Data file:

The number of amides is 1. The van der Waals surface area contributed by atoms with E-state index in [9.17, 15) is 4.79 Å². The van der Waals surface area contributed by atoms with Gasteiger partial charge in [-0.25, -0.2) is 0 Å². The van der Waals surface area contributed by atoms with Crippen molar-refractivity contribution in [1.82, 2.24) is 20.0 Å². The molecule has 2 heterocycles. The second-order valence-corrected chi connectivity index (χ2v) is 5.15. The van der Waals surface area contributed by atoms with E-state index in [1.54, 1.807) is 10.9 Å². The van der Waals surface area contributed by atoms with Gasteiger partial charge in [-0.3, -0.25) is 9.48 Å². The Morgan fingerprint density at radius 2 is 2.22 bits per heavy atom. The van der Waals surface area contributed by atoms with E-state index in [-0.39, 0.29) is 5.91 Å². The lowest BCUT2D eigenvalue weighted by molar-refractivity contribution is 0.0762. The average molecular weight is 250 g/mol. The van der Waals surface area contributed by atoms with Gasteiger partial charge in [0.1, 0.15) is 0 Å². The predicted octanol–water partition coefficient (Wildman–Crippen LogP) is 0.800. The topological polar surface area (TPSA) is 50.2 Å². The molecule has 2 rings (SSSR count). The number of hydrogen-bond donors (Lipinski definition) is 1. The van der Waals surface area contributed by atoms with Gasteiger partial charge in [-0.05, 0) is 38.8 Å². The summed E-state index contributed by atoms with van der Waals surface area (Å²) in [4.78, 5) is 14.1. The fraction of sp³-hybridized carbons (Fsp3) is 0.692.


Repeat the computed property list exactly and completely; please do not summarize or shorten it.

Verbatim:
The number of amides is 1. The van der Waals surface area contributed by atoms with E-state index in [9.17, 15) is 4.79 Å². The van der Waals surface area contributed by atoms with Gasteiger partial charge in [-0.25, -0.2) is 0 Å². The van der Waals surface area contributed by atoms with Crippen molar-refractivity contribution in [1.82, 2.24) is 20.0 Å². The molecule has 2 heterocycles. The second-order valence-corrected chi connectivity index (χ2v) is 5.15. The van der Waals surface area contributed by atoms with E-state index in [1.54, 1.807) is 10.9 Å². The van der Waals surface area contributed by atoms with Gasteiger partial charge in [-0.3, -0.25) is 9.48 Å². The Morgan fingerprint density at radius 2 is 2.22 bits per heavy atom. The van der Waals surface area contributed by atoms with E-state index in [-0.39, 0.29) is 5.91 Å². The lowest BCUT2D eigenvalue weighted by molar-refractivity contribution is 0.0762. The average molecular weight is 250 g/mol. The van der Waals surface area contributed by atoms with Gasteiger partial charge in [0.1, 0.15) is 0 Å². The predicted octanol–water partition coefficient (Wildman–Crippen LogP) is 0.800. The topological polar surface area (TPSA) is 50.2 Å². The molecule has 2 rings (SSSR count). The number of hydrogen-bond donors (Lipinski definition) is 1. The van der Waals surface area contributed by atoms with Gasteiger partial charge in [-0.05, 0) is 38.8 Å². The summed E-state index contributed by atoms with van der Waals surface area (Å²) in [4.78, 5) is 14.1. The fraction of sp³-hybridized carbons (Fsp3) is 0.692.